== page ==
By Tyler Smith
When looking at a list of the most popular Christmas movies, it may come as a surprise – though perhaps it shouldn’t – that many of them contain an element of magic. From time traveling ghosts to living snowmen to basically everything associated with Santa Claus, the supernatural has always played a vital part in Christmas narratives. This makes sense, as the story of the birth of Jesus, the proverbial “reason for the season,” is one of miracles and wonders.
However, even for those of us that follow Christ, this does not necessarily reflect our yearly Christmas experience. Much as we may enjoy the more fanciful of pop culture holiday offerings, much of our season is made up of family interaction (both good and bad), tacky decorations, gift-giving, and lots of food. There are a handful of Christmas movies that depict this, but even most of them seem to exist in a heightened reality. Kevin McCallister and Clark Griswold might appear to live in the everyday world but the stories they are in would suggest otherwise. No, when it comes to messy, grounded depictions of the holiday, only Bob Clark’s A Christmas Story manages to create a reality that is so palpable that we feel like we can step into the frame ourselves and partake.
Not to suggest that the film is striving for cold objectivity. Far from it. This film is extremely subjective, filtering the story through the eyes of a child. Or, more specifically, a kid; a plain ol’ middle-class kid. Thus to the degree that the film is heightened, it is such in a way that a kid’s perspective on the world is heightened. Adults that seem aggressively intimidating and daydreams that are hilariously on-the-nose are just a couple of the ways the film recreates a childhood that is both specific and broad at the same time. This is helped along by the wry narration of Jean Shepherd (whose work the film is adapted from), who always points out the details that only a little boy would notice.
That little boy is Ralphie Parker (Peter Billingsley), who lives in an unnamed Midwestern city with his parents and his little brother. His low stakes holiday adventures are blown up to epic proportions, with something as innocuous as helping his father change a tire becoming an event of dire significance when a certain four-lettered word accidentally escapes Ralphie’s lips. This along with neighborhood confrontations, double-dog dares, and a belligerent department store Santa make what would appear to be a fairly uneventful Christmas season into a life-changing journey. But all that pales in comparison to Ralphie’s obsession with getting a Red Ryder BB gun for Christmas. Despite numerous warnings given by every major authority figure in his life, Ralphie spends every moment (waking or otherwise) thinking about that gun. It consumes him.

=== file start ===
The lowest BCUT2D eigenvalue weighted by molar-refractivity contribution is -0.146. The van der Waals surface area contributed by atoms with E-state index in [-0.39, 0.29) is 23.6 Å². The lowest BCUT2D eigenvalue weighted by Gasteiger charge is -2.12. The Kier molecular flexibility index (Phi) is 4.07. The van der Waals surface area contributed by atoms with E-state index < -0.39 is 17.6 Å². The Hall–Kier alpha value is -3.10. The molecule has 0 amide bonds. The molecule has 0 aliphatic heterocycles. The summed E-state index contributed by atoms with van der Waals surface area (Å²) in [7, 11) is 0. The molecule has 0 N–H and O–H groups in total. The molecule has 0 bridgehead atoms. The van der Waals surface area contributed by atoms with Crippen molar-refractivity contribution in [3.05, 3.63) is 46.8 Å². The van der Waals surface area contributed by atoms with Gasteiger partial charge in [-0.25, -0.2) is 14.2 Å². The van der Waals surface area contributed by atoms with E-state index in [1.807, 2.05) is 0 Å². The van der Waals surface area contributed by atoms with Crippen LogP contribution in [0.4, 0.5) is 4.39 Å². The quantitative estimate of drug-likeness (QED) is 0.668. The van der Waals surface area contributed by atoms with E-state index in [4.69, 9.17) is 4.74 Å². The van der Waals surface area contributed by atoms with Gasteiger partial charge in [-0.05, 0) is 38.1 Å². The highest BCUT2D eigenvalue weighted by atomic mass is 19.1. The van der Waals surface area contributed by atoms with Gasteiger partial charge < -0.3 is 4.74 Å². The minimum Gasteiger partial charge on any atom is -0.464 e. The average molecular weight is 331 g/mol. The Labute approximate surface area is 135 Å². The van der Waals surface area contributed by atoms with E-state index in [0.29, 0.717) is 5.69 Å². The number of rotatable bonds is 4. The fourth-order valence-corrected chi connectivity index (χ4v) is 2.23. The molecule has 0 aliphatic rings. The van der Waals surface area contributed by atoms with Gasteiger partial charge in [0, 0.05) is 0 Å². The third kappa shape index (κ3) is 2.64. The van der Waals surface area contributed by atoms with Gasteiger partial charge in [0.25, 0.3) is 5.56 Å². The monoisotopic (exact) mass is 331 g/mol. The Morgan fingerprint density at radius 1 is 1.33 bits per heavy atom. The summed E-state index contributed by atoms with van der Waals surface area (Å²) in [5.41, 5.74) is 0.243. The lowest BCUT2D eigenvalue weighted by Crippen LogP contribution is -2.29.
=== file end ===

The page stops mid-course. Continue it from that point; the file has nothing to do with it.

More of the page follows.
With so many classic Christmas movies actively decrying the commercialism of the season, it seems strange to center so much of this film around a single present. After all, Christmas is supposed to be about people, not things. And love, not desire. Of course, that is a very adult way of thinking. Thankfully, this movie is too smart to project that onto our main character. This film understands that, to a kid, a toy is rarely just a toy. It is something that can unlock their imagination and to receive one is to be given a gift so much larger than the thing itself. Getting this kind of present can also create a bond with the giver, especially if it is against the rules to give it. Ralphie’s father knows that a BB gun is probably not the safest thing to give his son, but he does it anyway. He gives it to see the smile on his boy’s face and to know that, for a fleeting moment, he was able to make his son happy.
This is a motivation that I have only recently begun to understand in the last few years. And I think that’s what makes this film so timeless. Younger people will see themselves in Ralphie. But as they get older and become parents themselves, they begin to have more in common with his parents. The joy of receiving is soon replaced with the joy of giving. To experience both is an amazing blessing in this life.
It may not be supernatural, but it is no less magical.